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Archive for the ‘Reviews’ Category

Review: Civil War (or Who Do We Think We Are)

— by WILLIAM STERR — “Why do we want to believe one version (of a story) and not another? Maybe because it makes us feel safe at night.” So begins this exploration of how we view the most catastrophic and perhaps most formative event in the nation’s history, after its foundation. H[...]

Review: The Viewing Booth

— by BEV QUESTAD — When a college student, Maia, views a film clip of a boy around 6 years old apprehended by one policeman and then kicked by another, she cannot just describe this as an incident in itself. She presupposes a context, guessing about what must have happened first so that [...]

Review: Small Engine Repair

— by RON WILKINSON — One mistake leads to another in America’s rust belt. There is a profound sense of loss in the setting– lost jobs, lost futures and lost lives. This is the setup for the greatest loss of all, the loss of innocence. What could have been a standard issue revenge[...]

Review: Dogs

— by RON WILKINSON — Most of the stories about city people coming back to the country are about conflict. The newcomer does not fit and the locals want him gone. This story is the opposite. The returning city boy only wants to sell his deceased grandfather’s land and return to the city[...]

Review: The Meaning of Hitler

— by WILLIAM STERR — This documentary explores the myth of Hitler and the rise of the Nazi Party through commentaries by various historians and visits to some of the notorious locations where Hitler and his henchmen met, celebrated the dominance of the Nazi party, and carried out their a[...]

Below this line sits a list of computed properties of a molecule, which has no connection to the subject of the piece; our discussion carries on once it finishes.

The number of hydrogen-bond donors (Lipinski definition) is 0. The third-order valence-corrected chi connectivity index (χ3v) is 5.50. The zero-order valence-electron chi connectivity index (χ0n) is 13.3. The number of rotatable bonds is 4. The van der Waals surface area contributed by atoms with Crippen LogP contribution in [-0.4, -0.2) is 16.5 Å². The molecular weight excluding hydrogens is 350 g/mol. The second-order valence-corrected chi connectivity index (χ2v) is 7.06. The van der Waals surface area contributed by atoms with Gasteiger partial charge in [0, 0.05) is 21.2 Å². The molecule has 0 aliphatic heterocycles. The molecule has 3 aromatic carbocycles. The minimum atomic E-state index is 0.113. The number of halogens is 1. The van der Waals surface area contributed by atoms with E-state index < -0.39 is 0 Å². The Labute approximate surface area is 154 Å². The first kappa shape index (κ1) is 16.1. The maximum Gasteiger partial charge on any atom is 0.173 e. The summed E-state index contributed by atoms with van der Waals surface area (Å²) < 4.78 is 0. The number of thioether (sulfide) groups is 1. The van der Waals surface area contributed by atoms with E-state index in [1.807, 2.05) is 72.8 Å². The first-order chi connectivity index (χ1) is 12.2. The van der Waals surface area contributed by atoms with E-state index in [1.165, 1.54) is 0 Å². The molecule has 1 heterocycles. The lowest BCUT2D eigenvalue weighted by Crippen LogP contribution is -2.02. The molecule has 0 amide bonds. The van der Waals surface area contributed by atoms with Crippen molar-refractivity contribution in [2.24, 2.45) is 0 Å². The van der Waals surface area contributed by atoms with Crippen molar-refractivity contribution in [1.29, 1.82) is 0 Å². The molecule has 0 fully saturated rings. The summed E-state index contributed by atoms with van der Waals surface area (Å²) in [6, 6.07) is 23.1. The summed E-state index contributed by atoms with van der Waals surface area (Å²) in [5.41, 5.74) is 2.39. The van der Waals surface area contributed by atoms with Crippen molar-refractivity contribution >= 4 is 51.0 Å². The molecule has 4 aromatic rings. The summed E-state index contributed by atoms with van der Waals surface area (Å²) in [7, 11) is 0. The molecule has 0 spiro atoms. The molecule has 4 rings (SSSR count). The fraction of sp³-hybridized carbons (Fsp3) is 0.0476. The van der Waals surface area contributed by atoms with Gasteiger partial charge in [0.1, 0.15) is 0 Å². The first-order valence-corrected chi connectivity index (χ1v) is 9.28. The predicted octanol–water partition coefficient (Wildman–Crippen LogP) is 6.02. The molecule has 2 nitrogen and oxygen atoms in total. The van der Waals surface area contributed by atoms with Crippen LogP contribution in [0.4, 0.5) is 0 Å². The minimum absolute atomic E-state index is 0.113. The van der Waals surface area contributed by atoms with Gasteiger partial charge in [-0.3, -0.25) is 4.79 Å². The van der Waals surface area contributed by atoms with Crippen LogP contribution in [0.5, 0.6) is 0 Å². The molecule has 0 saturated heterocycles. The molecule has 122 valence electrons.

Review: 499

— by WILLIAM STERR — “499” is a unique film, and a daring experiment in film making. It begins on the shore of the Gulf of Mexico, at Veracruz. A man is struggling in the surf. He is a conquistador, part of the inner circle of the expeditionary force led by Hernan Cortez in 1[...]

Review: Wildland

— by RON WILKINSON — Teenagers should never have to make some decisions. They should not have to decide to be loyal to a drug addicted mom or a crime sodden family of cousins that makes Ma Barker’s clan look like The Partridge Family. They should not have to give up part of their lives[...]

Review: In the Same Breath

— by RON WILKINSON — The best documentaries are the ones with the best access. This exceptional doc explodes with complete access to hospitals in Wuhan during the first days of Covid. Shooting footage is tense, scary and at times potentially lethal due to government persecution as much a[...]

Review: Battle for Afghanistan

— by RON WILKINSON — Perhaps it is because of the staggering losses the Soviet Union has suffered in war that it took a Russian production to show the profound cost of military conflict with perfection. It also took profound courage to document the final days of the Soviet route from Afg[...]

Review: Cancer; The Integrative Perspective

— by BEV QUESTAD — Just as the intelligent world was desperately waiting for a vaccination for COVID, those enduring cancer, genetic disorders and neurologic diseases also have been desperately wanting effective treatment to end their suffering. Nathan Crane thinks he may have an answer.[...]

Review: Tragic Jungle (Selva trajica)

— by WILLIAM STERR — This is the fascinating story, set in the early 1920s, of a young woman in Belize fleeing an arranged marriage to a ruthless white trader. She flees into the jungle of Belize, where she comes upon a group of indigenous chicle gum collectors. The story opens with Agne[...]

Review: Sabaya

— by BEV QUESTAD — “Please come with me. I will help you,” patiently explains Mahmud. He is a volunteer for the Yazidi Home Center in Syria, a non-governmental retrieval station for kidnapped Yazidi women who were forced into being sex slaves called Sabaya. As Mahmud’s team quickly[...]

Review: This Is My Desire

— by RON WILKINSON — Mofe’s new name is Sanchez and Rosa’s new name is, well, Rosa. There is nothing else disclosed about their current names because until they leave Nigeria, they are nothing. Two persons smart, focused and dedicated to leaving their home country behind do what they[...]

Review: Dachra

— by RON WILKINSON — An encyclopedia of Western horror film tropes parades across the screen in this Tunisian discovered-film horror comedy. Almost nothing new here and yet things are thrown together in a way that speaks to talent if not good taste. Three naive journalism students are fa[...]